The Multi-State Shale Research Collaborative, a group of nonpartisan, state-level research organizations, has released an economic study showing that far fewer new jobs have been created in states where Marcellus and Utica shale development is underway than previously reported.

The study, released on Thursday, is the latest in a volley of those that contain far different results about the economic impact that the shale boom has had in states such as Pennsylvania, Ohio and West Virginia.

Although the report acknowledges that shale drilling has created a cushion of jobs in those parts of Pennsylvania and West Virginia that were hardest hit by the Great Recession, it says job creation in Ohio has been slow to materialize, while overall employment opportunities across all three states have failed to account for a large share of overall employment.

The research collaborative’s study stands in stark contrast to one released last year by IHS Global Insight (see Shale Daily, June 14, 2012) that said the nation’s oil and gas industry supported 1 million jobs in 2010, while projecting the number would likely grow to 1.5 million by 2015. In December, IHS put out a separate study that said shale development in Ohio’s Utica formation had already created 38,000 jobs. Those studies were funded in part by the U.S. Chamber of Commerce.

But during a conference call to discuss the report, Amanda Woodrum, an energy-researcher at Policy Matters Ohio, said that the state’s shale boom has “been relatively minor,” with fewer than 3,000 jobs — or less than one-tenth of the state’s total employment — created to date.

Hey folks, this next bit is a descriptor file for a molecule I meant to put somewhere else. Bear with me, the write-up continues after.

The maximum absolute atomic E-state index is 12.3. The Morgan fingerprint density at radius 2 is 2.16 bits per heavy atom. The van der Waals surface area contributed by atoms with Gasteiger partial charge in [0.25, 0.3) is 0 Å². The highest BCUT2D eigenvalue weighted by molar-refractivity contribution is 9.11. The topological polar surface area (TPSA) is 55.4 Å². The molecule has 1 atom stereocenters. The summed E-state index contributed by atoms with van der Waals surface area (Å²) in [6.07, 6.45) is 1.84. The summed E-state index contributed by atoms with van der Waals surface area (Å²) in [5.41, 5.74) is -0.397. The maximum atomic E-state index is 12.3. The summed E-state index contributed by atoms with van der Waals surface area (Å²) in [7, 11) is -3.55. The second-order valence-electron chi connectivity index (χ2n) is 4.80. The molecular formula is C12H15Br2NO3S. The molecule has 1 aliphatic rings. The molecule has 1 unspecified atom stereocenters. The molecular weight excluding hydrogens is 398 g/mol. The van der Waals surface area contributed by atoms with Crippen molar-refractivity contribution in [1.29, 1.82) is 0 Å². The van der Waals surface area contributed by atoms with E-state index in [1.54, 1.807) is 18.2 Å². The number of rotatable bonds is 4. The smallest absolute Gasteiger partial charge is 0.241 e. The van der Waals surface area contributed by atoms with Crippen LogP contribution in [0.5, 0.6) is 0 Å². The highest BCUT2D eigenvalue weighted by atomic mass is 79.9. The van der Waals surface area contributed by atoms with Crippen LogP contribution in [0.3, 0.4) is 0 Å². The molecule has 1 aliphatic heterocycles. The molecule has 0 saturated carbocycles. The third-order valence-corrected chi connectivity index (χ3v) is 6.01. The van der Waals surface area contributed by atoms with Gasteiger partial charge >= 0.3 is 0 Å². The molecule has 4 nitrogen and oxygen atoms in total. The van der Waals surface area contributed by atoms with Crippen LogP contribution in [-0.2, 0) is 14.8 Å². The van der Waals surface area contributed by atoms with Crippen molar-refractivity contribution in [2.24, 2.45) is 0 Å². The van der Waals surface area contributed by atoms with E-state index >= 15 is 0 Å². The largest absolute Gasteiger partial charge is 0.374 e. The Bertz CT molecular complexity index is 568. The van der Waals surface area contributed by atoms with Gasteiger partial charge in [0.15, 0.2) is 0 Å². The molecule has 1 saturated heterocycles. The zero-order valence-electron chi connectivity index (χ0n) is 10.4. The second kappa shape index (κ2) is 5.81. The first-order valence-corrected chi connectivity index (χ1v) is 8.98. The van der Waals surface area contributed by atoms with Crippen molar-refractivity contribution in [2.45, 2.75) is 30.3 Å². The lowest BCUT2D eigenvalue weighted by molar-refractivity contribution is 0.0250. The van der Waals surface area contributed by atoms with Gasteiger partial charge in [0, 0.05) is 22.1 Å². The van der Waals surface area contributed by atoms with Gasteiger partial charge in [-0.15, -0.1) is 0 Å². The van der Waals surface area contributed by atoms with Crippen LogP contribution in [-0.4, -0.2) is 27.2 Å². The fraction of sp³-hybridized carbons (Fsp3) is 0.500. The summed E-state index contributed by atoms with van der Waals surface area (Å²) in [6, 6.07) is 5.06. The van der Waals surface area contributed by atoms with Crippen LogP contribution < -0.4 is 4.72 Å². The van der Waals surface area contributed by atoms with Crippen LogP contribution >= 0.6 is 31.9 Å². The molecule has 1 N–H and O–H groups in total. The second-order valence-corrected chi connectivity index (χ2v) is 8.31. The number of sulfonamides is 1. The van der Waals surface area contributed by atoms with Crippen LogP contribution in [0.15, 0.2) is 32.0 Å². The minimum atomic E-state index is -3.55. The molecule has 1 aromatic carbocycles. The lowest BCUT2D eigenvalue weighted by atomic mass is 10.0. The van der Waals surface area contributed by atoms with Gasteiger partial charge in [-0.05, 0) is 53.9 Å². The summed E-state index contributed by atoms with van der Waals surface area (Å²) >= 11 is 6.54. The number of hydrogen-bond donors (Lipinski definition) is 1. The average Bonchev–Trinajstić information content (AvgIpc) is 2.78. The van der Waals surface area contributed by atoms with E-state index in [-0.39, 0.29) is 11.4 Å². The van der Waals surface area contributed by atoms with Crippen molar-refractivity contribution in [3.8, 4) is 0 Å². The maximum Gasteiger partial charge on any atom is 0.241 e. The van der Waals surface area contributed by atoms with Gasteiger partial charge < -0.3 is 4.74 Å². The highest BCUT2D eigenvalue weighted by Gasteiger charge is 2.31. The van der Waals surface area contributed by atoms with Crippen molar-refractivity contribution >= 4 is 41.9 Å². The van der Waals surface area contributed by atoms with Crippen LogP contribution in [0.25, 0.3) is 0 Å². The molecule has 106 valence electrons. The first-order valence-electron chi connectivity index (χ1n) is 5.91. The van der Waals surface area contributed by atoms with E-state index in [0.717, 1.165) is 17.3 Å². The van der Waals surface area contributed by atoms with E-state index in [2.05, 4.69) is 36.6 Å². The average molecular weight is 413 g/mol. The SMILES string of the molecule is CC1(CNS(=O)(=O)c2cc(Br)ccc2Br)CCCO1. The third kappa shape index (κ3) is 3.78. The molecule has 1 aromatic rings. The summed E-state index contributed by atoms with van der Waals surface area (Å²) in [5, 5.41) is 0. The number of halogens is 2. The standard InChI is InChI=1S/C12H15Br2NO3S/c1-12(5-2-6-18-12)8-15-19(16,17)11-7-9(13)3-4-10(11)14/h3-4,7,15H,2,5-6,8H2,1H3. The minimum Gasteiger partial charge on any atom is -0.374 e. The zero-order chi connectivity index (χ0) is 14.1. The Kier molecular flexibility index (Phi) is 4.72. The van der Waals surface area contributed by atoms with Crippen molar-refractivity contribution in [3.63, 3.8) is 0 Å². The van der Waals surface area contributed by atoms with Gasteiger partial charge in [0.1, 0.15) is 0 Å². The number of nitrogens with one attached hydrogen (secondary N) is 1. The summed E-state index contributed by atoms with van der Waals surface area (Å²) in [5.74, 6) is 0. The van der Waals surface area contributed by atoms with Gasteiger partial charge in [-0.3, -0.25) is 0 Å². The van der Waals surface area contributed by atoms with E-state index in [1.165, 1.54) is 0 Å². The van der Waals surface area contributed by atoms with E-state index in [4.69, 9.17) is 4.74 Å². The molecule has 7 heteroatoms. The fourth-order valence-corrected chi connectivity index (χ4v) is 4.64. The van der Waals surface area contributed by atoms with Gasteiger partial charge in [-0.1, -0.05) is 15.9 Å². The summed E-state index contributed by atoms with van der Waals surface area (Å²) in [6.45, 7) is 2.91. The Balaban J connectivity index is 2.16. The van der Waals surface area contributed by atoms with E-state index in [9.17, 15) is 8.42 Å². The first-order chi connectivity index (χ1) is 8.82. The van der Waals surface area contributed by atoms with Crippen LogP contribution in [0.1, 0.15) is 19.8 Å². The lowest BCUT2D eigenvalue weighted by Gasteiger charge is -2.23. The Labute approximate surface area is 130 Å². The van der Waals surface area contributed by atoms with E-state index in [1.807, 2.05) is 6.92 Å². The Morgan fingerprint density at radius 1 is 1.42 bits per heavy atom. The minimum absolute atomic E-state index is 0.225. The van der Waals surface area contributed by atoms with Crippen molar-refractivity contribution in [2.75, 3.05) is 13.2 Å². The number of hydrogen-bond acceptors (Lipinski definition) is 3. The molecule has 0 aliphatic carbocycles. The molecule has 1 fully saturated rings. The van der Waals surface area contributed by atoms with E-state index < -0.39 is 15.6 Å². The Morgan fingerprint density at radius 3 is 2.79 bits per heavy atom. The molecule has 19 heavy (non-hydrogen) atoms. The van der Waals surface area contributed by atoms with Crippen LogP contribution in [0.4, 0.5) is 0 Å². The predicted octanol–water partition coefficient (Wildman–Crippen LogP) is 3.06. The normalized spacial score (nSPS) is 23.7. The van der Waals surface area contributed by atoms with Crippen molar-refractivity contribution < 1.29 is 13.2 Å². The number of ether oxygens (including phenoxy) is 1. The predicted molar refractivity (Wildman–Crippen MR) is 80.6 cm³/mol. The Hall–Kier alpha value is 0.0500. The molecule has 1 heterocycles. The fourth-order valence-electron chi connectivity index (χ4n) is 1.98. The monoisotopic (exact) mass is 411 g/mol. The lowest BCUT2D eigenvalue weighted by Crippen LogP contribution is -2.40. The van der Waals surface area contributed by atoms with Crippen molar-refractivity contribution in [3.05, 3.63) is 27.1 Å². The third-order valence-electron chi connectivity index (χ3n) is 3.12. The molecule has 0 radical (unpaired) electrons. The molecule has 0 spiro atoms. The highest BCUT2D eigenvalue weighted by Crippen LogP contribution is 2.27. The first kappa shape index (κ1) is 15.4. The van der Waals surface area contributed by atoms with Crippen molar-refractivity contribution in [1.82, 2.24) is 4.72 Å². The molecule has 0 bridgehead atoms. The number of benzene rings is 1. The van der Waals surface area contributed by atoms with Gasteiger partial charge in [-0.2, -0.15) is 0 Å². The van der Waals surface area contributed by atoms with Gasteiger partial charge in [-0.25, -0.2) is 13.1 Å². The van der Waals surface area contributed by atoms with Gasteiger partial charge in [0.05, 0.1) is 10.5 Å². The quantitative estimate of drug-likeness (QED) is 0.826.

Since 2005, according to the report, shale-related employment in the U.S. has increased by more than 283,000 jobs. During the same time, the report said, employment in the field grew by 2,441 jobs in Pennsylvania; 6,022 jobs in West Virginia and 2,791 jobs in Ohio.

But the report maintains that fewer than four new direct shale-related jobs have been created for each new well drilled across a six-state swath in the Appalachian Basin. The report went on to say that such metrics are far below claims made by the industry in similar studies that have been as high as 31 direct jobs created per well.

“Industry supporters have exaggerated the jobs impact in order to minimize or avoid altogether taxation, regulation and even careful examination of shale drilling,” said Frank Mauro, executive director of the Fiscal Policy Institute in New York.

Mike Chadsey, a spokesman for the Ohio Oil and Gas Association, said that claim was bogus and added that the study was questionable.

He noted that it was funded in part through a grant by the Park Foundation, a nonprofit organization that has been a vocal opponent of horizontal hydraulic fracturing. He said the level of taxes paid by oil and gas companies in a number of states, especially in Ohio and Pennsylvania, can’t be ignored.

The Multi-State Shale Research Collaborative was established to monitor employment trends and the community impacts of energy extraction in the Marcellus and Utica formations. It counts among its members the Fiscal Policy Institute of New York, Policy Matters Ohio, the Keystone Research Center, the Commonwealth Institute for Fiscal Analysis in Virginia and the West Virginia Center on Budget and Policy.